Towards the end of a rampage, a very unexpected thing happened, explained Karola.
“Then came to the side of our bed a small man, outwardly the same; brown shirt, leather belt, jackboots, but he had a face, not a distorted mask and he had human eyes that saw our fear.
“He bent low and whispered ‘children don’t look, don’t look children, hide your eyes, I’m sorry, I had to do it’.”
A relative in the USA had been pleading with the family to get the children out and their parents succeeded six months later by getting them on the last train out of north-west Germany.
Karola and Lotte went to live with an aunt and uncle in Hampstead, London, she told the charity gatheringvoices, but when war broke out they were evacuated to stay with a family in Hertfordshire.
This was an unhappy placement because the family believed the little girls were German spies, however, they were given safe haven by a kindly family, the Salmons, in Rickmansworth, who treated the young refugees like their own family.
They could at last feel safe.
Karola and Peter’s daughter, Petra, said: “My mother excelled at her British school, particularly in her newly adopted language, but would have been forced to leave at 14 if it wasn’t for a wonderful Jewish benefactor, Lucy Stern, who paid her school fees, allowing her to stay on until 16 and complete the all-important school certificate.
“In 1944 as a fluent German speaker, she worked for a year as a research assistant at the Ministry of Economic Warfare, who subsequently covered the fees for her degree in English at Bedford College in London from 1950.
“In 1951 she met her first husband, Alan Hood, who tragically died after just one year of marriage in the notorious London smog of 1952,” said Petra.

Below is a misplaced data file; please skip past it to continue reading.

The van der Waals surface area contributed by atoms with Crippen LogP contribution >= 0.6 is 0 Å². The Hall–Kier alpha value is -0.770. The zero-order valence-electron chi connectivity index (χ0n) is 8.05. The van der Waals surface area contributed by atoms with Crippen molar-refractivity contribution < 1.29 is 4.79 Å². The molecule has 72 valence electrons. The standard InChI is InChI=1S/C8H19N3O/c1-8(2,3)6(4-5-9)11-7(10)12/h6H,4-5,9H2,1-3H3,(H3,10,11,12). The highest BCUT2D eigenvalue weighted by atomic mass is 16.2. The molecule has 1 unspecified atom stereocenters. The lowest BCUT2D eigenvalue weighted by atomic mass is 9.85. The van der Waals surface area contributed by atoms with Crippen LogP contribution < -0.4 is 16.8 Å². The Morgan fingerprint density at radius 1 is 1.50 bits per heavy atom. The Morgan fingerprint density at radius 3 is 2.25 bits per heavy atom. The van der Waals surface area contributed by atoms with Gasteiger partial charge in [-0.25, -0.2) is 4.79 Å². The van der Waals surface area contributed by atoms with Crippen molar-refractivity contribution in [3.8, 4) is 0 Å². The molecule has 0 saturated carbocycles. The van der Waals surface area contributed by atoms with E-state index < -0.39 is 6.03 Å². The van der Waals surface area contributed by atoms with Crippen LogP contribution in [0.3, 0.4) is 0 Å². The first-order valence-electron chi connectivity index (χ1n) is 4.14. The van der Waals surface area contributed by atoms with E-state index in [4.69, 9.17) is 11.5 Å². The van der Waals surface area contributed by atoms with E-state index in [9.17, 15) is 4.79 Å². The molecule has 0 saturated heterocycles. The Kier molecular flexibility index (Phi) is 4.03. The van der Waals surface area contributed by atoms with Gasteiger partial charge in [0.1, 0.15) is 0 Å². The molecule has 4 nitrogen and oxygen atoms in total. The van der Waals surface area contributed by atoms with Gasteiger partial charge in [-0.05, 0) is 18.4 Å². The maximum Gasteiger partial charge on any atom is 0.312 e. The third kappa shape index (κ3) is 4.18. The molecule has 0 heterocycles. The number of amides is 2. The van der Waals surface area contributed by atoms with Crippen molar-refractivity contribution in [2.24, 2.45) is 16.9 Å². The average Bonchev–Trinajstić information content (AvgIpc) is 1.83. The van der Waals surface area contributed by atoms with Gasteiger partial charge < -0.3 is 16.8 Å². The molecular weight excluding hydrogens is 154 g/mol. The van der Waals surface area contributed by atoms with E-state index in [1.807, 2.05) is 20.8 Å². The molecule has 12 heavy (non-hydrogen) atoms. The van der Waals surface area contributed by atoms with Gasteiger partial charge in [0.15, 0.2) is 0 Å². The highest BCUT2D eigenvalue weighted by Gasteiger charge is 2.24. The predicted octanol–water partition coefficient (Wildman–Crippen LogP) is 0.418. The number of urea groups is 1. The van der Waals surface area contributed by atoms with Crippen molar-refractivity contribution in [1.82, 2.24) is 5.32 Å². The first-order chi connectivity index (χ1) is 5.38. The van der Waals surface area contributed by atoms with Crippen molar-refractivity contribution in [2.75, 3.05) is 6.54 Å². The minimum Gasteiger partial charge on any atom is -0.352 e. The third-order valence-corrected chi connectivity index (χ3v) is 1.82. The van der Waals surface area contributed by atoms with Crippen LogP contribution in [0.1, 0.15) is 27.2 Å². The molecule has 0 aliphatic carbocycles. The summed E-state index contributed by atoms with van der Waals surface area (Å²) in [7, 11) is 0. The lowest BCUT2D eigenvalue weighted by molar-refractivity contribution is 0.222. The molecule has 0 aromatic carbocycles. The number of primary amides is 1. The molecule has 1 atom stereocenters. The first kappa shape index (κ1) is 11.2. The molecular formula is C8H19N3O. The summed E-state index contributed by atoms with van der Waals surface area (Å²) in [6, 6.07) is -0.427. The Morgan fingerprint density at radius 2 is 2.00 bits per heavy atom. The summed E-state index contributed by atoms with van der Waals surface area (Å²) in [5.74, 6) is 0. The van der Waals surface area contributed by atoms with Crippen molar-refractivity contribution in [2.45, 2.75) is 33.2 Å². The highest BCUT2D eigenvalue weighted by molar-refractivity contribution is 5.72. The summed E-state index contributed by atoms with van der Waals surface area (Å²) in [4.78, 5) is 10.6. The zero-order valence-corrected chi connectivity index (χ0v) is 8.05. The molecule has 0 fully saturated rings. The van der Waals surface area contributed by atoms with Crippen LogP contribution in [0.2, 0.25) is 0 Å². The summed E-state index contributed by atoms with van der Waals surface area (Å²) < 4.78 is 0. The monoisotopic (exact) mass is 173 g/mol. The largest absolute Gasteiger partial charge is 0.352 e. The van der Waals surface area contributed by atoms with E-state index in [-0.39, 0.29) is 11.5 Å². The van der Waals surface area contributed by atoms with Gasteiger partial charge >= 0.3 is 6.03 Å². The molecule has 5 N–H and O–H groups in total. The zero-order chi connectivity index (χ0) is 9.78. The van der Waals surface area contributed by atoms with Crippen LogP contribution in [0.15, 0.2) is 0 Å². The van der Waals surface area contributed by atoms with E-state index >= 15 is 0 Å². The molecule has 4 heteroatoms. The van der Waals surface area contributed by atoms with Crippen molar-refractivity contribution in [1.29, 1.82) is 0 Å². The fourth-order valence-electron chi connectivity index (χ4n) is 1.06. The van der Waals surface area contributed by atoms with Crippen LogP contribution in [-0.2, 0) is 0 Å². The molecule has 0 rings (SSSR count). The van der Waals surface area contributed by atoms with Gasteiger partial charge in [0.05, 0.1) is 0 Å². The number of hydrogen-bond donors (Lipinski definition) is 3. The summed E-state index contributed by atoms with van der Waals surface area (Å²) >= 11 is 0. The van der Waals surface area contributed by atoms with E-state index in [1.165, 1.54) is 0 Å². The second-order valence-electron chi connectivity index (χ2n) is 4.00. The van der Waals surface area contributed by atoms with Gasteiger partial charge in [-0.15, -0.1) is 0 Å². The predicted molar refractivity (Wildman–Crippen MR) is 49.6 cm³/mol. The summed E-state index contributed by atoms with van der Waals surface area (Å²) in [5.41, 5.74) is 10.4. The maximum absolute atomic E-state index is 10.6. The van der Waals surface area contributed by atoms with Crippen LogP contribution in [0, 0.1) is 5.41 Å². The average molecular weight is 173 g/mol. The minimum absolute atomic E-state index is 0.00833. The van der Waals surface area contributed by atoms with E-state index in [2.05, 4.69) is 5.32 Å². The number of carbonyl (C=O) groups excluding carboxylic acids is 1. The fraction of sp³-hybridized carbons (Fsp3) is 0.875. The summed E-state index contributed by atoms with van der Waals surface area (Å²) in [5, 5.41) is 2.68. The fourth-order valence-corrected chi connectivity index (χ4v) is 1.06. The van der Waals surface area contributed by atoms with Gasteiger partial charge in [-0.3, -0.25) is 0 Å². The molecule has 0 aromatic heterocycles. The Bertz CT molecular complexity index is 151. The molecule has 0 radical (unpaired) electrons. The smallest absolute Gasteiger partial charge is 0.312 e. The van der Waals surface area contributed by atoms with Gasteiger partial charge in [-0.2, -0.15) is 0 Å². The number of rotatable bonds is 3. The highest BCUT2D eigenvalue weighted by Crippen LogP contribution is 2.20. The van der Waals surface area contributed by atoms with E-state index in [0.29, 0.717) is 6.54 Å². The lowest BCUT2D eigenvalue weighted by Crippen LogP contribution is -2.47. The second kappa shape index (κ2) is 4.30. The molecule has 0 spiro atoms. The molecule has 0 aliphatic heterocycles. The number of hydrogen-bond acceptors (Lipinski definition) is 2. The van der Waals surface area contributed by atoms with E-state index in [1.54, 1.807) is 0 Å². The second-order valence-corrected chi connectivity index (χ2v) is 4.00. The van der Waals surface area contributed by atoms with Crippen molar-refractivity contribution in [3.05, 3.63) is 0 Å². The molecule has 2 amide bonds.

Shortly after, Karola realised her dream of being a journalist by landing a job on the Norfolk newspapers, the Eastern Daily News and Eastern Daily Press.
She worked as a features writer, drama critic, and editor of the women’s page until 1956.
It was while working on a feature in Norwich that she met her second future husband, Peter Regent, whose parents lived locally.
The couple married in 1956 and Petra was born the following year after a harrowing premature birth.
After a spell living in London where Peter worked as head of the African section at the Hansard Society, they moved to Bramshill, Hampshire, where Peter became a lecturer in government at the police staff college.
In 1965, the family moved to Newport-on-Tay, when Peter took up a job at Duncan of Jordanstone College of Art, Dundee.
During this time they both forged life-long friendships with other members of the college; Alberto Morrocco, David McClure, Sinclair Gauldie and Dick Hunter among others.
After qualifying as a teacher in 1971, Karola taught English in St Andrews and Dundee.
Peter left the college in 1976 to become a full-time sculptor.
He worked on commissioned portrait heads of Douglas Dunn, Alberto Morrocco, David McClure, Lord Mackie of Benshie, and James McIntosh Patrick, as well as public works including the Fishermen’s Memorial at Peterhead.
He also published a collection of short stories, Laughing Pig, which featured regularly on Radio 4.
Between Between 1984 and 1992 he served as a Liberal-Democrat councillor, was vice-chairman of the planning committee, a member of Perth Prison Visitors’ Committee, and Tay River Purification Board.
Karola and Peter led an active retirement exploring long-distance footpaths in remote areas of France, Greece and Turkey.
Both celebrated their 90th birthdays at home with family and friends in Newport.
Peter died in October 2021 aged 91 and Karola died last December.
You can read the family’s announcement here.